Pneubotics Creates Strong and Safe Inflatable Robots


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Pneubotics inflatable robotsPneubotics, a San Francisco-based startup, is creating inflatable robots that they hope will be safer and more versatile than those currently used in manufacturing. They hope these robots will be able to be used in areas closer to humans in fields such as construction, warehousing, and agriculture.

Pneubotics was founded by Kevin Albert and Saul Griffith. The company creates inflatable hands that can shake a human hand and a red tentacle called Elephant Trunk that can wrap around a person. The tentacle does not have joints or a skeleton. It is made mostly of heavy-duty nylon cloth with a main shaft surrounded by chambers that curve when it is inflated.

About 1.6 million robots are currently in use, but their growth has been limited because most consist of dangerous claws attached to metal arms. Rigid robots need to be strong to do their jobs, but they are also inherently dangerous. They need an envelope, or a space around them that is free of obstructions, to avoid injuring humans.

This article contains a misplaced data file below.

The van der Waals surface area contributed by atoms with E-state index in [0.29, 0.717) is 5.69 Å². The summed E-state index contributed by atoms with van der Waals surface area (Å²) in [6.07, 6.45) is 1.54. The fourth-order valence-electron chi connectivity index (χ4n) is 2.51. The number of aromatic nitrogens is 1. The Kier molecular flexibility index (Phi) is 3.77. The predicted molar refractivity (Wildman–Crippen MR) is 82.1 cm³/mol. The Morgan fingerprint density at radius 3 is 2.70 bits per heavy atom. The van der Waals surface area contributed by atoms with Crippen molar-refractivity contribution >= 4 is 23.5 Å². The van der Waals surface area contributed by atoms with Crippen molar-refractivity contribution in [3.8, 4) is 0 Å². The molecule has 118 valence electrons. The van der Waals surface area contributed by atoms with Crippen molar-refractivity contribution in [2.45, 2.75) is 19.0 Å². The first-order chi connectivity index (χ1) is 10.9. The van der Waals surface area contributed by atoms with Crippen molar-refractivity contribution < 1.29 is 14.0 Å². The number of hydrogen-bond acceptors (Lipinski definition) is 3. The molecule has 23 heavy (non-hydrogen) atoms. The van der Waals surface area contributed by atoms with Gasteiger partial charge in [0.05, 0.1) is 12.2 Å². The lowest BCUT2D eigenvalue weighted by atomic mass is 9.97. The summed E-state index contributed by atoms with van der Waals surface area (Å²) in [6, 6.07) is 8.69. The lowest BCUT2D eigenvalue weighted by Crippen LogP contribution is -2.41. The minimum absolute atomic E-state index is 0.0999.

Rigid robots can be made safer by adding compliance, or the ability to give way when they meet resistance, through specialty motors and expensive sensors. Inflatable robots have built-in compliance. They can conform to the environment and move out of the way of obstacles.

Rigid robots are relatively weak pound-for-pound. They can generally only move one-tenth to one-fifth of their weight. Pneubotics’ inflatable arm, however, can move up to five times its own weight.

Robots helped double labor productivity in the manufacturing sector from 1990 to 2010, but there were much smaller increases in productivity in the transportation, warehousing, and service industries, in part because it was dangerous to use robots. Their combination of safety and strength means that inflatable robots could potentially be used in more industries than rigid ones.

Compliant materials can also benefit from improvements in computing power. Control algorithms calculate gas dynamics and material strain 1,000 times per second. The drop in the price of microprocessors has improved the performance of inflatable robots.

Pneubotics plans to produce a low-cost lifting robot that can be used for logistics, manufacturing, and mechanical applications in as little as a year.

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